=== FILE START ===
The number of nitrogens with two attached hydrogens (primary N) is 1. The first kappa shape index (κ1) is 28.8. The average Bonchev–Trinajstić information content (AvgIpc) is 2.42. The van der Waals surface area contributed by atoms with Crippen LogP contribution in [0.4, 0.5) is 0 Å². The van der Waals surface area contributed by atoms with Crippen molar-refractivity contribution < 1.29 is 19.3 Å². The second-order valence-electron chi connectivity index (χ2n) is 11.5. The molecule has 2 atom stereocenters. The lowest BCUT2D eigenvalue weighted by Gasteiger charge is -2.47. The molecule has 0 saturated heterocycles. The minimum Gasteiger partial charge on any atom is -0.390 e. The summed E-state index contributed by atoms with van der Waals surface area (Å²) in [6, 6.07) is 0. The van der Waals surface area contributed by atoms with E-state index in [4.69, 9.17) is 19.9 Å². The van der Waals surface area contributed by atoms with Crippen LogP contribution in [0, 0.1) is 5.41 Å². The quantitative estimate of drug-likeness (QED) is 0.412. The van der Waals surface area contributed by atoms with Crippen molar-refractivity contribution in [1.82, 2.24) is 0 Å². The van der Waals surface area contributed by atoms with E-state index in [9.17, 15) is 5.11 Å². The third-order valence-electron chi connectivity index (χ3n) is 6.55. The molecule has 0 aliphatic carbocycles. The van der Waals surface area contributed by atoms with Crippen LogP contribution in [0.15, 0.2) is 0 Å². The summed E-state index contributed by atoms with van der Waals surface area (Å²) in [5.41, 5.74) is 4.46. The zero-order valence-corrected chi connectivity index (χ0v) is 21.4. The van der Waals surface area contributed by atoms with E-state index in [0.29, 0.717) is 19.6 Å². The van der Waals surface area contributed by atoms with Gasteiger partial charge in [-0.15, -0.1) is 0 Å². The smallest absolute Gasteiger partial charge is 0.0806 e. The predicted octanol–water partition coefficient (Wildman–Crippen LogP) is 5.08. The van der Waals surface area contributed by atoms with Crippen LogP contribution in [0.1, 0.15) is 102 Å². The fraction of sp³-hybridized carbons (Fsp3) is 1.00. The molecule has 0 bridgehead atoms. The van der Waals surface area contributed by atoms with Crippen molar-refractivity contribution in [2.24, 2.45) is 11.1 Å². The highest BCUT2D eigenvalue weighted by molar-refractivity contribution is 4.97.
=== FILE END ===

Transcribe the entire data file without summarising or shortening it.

The number of nitrogens with two attached hydrogens (primary N) is 1. The first kappa shape index (κ1) is 28.8. The average Bonchev–Trinajstić information content (AvgIpc) is 2.42. The van der Waals surface area contributed by atoms with Crippen LogP contribution in [0.4, 0.5) is 0 Å². The van der Waals surface area contributed by atoms with Crippen molar-refractivity contribution < 1.29 is 19.3 Å². The second-order valence-electron chi connectivity index (χ2n) is 11.5. The molecule has 2 atom stereocenters. The lowest BCUT2D eigenvalue weighted by Gasteiger charge is -2.47. The molecule has 0 saturated heterocycles. The minimum Gasteiger partial charge on any atom is -0.390 e. The summed E-state index contributed by atoms with van der Waals surface area (Å²) in [6, 6.07) is 0. The van der Waals surface area contributed by atoms with E-state index in [4.69, 9.17) is 19.9 Å². The van der Waals surface area contributed by atoms with Crippen LogP contribution in [0, 0.1) is 5.41 Å². The quantitative estimate of drug-likeness (QED) is 0.412. The van der Waals surface area contributed by atoms with Crippen molar-refractivity contribution in [1.82, 2.24) is 0 Å². The van der Waals surface area contributed by atoms with E-state index in [9.17, 15) is 5.11 Å². The third-order valence-electron chi connectivity index (χ3n) is 6.55. The molecule has 0 aliphatic carbocycles. The van der Waals surface area contributed by atoms with Crippen LogP contribution in [0.15, 0.2) is 0 Å². The summed E-state index contributed by atoms with van der Waals surface area (Å²) in [5.41, 5.74) is 4.46. The zero-order valence-corrected chi connectivity index (χ0v) is 21.4. The van der Waals surface area contributed by atoms with E-state index in [0.29, 0.717) is 19.6 Å². The van der Waals surface area contributed by atoms with Gasteiger partial charge in [-0.15, -0.1) is 0 Å². The smallest absolute Gasteiger partial charge is 0.0806 e. The predicted octanol–water partition coefficient (Wildman–Crippen LogP) is 5.08. The van der Waals surface area contributed by atoms with Crippen LogP contribution in [0.1, 0.15) is 102 Å². The fraction of sp³-hybridized carbons (Fsp3) is 1.00. The molecule has 0 bridgehead atoms. The van der Waals surface area contributed by atoms with Crippen molar-refractivity contribution in [2.24, 2.45) is 11.1 Å². The highest BCUT2D eigenvalue weighted by molar-refractivity contribution is 4.97.